Saddleback: 21"
Sugarloaf: 23"
Sunday River: 36"

Sutton: 8"
Owl's Head: 8"
Mont Orford: 12"
Bromont: 14"

Some are a bit high while others are low. The mixing occurred during the daytime so most ski areas measured before the changeover and then again after the changeover meaning that actual accumulations were not missed with this storm, but where it mixed it did not feel like the full depth. Big storms that coincide with weekends also tend to get measured more aggressively.

Here's the final SNOWOLOGY Snowfall Forecast map for this storm from Noon Friday as well as the Friday evening update from the NWS.

Great snow brings me plenty of love, it's almost cheating honestly, but this wasn't the best forecast of the season 24 hours out. In VT, NH, and ME I did miss the changeover line by about 25 miles and that's more than I'm used to. I was also purposefully conservative in this area figuring that mixing would settle the snow and it is better to be conservative in a changeover situation because it sucks getting skunked! Some of the deepest snow was in fact seen in this area because it was where flow from the south was running into the cold boundary it causes lift and instability, and lots of precipitation. Moving that line south caused excessive amounts of snow just beyond the boundary.

So what happened? Keep in mind the storm was always going to do exactly what the storm was going to do. The storm didn't change, but the modeling did. Models had a terrible time with this system and I even skipped the first snowfall forecast because there was zero agreement and the mix line in one model was reaching all the way into Quebec. I was forecasting a changeover line further south than all of the models were showing at the time. I feared the NAM3K was possibly realizing its warm bias when there is very strong southerly flow (it seems to not do very well with dynamic cooling in heavy precipitation). This was in fact part of what happened, but the big difference was the storm ended up stronger and therefore colder than models saw until it was already happening. The trough dipped further and the storm formed a new low and that helped disrupt the warm flow at the lower levels from the south and the cold air was reinforced. The snow was also very fluffy close to the changeover line and of course more so beyond.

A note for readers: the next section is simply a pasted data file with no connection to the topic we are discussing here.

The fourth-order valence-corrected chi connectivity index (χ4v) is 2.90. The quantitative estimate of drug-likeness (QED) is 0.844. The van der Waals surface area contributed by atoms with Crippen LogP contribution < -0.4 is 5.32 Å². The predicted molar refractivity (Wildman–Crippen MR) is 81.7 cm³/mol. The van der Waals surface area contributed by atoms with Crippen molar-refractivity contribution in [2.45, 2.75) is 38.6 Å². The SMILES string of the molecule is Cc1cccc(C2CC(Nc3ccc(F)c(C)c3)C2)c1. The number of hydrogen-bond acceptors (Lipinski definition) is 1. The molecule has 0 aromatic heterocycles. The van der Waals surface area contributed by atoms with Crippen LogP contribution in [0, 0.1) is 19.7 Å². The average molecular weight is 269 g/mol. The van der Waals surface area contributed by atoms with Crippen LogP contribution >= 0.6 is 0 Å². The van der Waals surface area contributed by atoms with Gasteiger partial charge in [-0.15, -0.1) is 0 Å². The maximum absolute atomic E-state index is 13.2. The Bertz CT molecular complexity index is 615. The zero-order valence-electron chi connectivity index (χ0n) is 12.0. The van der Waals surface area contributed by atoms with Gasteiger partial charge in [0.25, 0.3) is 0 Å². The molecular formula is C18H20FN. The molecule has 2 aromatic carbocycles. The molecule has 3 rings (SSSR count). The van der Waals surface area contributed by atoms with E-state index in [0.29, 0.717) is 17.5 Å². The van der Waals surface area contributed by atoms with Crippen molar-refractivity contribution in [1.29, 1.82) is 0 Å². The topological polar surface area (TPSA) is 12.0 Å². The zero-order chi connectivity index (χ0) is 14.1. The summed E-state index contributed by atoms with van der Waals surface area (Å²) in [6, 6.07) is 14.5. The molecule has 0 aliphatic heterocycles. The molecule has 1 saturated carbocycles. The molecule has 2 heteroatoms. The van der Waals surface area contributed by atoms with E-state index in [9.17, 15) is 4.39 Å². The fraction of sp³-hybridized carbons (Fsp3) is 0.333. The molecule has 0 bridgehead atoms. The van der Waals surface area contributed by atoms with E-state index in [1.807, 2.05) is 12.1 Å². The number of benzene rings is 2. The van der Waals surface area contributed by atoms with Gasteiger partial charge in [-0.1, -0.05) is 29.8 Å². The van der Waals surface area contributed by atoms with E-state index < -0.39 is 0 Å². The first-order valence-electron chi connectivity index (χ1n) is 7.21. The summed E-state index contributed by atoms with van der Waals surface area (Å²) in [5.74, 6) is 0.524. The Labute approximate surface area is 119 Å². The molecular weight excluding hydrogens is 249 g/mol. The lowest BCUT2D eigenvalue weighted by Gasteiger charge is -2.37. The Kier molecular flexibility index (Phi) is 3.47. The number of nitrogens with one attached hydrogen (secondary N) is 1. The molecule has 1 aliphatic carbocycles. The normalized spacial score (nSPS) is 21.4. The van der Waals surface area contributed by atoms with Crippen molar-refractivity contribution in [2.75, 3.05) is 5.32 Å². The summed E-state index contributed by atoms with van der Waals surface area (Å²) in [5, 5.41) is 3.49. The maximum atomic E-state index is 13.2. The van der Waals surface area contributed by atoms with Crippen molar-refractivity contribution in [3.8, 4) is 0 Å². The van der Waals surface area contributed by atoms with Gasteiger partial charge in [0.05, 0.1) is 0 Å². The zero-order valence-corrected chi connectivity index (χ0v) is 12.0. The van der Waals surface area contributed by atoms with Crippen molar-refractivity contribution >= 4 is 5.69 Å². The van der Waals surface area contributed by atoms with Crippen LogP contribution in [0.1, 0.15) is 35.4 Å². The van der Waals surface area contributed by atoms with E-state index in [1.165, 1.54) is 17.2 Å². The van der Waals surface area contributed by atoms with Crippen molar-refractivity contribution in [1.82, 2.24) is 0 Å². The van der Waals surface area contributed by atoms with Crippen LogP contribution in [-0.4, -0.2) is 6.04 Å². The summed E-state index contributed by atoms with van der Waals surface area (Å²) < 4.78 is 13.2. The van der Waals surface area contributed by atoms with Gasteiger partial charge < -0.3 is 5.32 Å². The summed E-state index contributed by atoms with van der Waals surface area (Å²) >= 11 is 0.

I nailed NY solidly, but that part of the storm happened before things started amping up. The persistent sleet and freezing rain only reached Mount Snow in VT with a very short-lived push north as far as Bromley, and there was an overperformance of snow prior to the changeover also. This continued in NH and ME with mix line further south than predicted, and also more intense snow than was modeled anywhere. Some legitimately broke 30". There was solid verification of that in S-VT, though not so much in NH and ME. The snow did drift however, especially in that focused band at the end with 3" per hour rates that was the icing on top. Then the skies cleared and the temps stayed cool, and Sunday became hands down the best powder day of the whole damn season! Hallelujah!

Okemo's snow stake at the end of Saturday and before another 10" of snow fell.

This wasn't a nor'easter, it was a combination of a weak slider, an atmospheric river pushed due north by the Subtropical Jet Stream, a small coastal low, and an anafront sort of setup which are notorious for both copious amounts of ice and snow. The timing of everything was perfect for those in the northern areas.

Watch out for the sticky snow early this week. It needs to cycle above and below freezing a couple of times before it stops being sticky, but by Thursday we should have some really nice natural corn to slide on where the snow is deep.

Knowledge Is Powder!

-- Matt